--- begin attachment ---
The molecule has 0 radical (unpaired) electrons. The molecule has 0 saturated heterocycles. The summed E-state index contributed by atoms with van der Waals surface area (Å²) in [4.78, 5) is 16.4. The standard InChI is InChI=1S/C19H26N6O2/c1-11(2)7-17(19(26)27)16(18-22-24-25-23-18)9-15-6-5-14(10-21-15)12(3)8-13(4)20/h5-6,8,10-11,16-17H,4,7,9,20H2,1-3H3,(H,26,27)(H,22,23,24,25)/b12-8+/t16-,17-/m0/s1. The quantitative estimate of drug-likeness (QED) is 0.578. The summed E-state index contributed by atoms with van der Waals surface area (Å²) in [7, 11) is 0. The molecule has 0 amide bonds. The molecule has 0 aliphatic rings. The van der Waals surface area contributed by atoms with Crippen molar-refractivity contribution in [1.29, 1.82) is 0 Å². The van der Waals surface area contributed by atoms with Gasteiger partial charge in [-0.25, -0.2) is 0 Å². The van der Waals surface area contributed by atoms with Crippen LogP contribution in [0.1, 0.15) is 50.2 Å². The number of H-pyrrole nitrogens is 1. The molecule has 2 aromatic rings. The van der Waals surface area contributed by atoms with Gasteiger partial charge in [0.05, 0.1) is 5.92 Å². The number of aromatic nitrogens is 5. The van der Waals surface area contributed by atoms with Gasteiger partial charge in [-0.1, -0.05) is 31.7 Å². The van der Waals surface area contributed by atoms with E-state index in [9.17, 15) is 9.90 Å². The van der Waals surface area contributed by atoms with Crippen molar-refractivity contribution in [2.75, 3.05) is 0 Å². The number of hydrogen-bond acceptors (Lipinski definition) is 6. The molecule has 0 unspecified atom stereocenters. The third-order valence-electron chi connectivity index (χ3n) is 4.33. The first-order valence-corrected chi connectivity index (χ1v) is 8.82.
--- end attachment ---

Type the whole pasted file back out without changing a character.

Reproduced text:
The molecule has 0 radical (unpaired) electrons. The molecule has 0 saturated heterocycles. The summed E-state index contributed by atoms with van der Waals surface area (Å²) in [4.78, 5) is 16.4. The standard InChI is InChI=1S/C19H26N6O2/c1-11(2)7-17(19(26)27)16(18-22-24-25-23-18)9-15-6-5-14(10-21-15)12(3)8-13(4)20/h5-6,8,10-11,16-17H,4,7,9,20H2,1-3H3,(H,26,27)(H,22,23,24,25)/b12-8+/t16-,17-/m0/s1. The quantitative estimate of drug-likeness (QED) is 0.578. The summed E-state index contributed by atoms with van der Waals surface area (Å²) in [7, 11) is 0. The molecule has 0 amide bonds. The molecule has 0 aliphatic rings. The van der Waals surface area contributed by atoms with Crippen molar-refractivity contribution in [1.29, 1.82) is 0 Å². The van der Waals surface area contributed by atoms with Gasteiger partial charge in [-0.25, -0.2) is 0 Å². The van der Waals surface area contributed by atoms with Crippen LogP contribution in [0.1, 0.15) is 50.2 Å². The number of H-pyrrole nitrogens is 1. The molecule has 2 aromatic rings. The van der Waals surface area contributed by atoms with Gasteiger partial charge in [0.05, 0.1) is 5.92 Å². The number of aromatic nitrogens is 5. The van der Waals surface area contributed by atoms with Gasteiger partial charge in [-0.1, -0.05) is 31.7 Å². The van der Waals surface area contributed by atoms with E-state index in [9.17, 15) is 9.90 Å². The van der Waals surface area contributed by atoms with Crippen molar-refractivity contribution in [2.75, 3.05) is 0 Å². The number of hydrogen-bond acceptors (Lipinski definition) is 6. The molecule has 0 unspecified atom stereocenters. The third-order valence-electron chi connectivity index (χ3n) is 4.33. The first-order valence-corrected chi connectivity index (χ1v) is 8.82.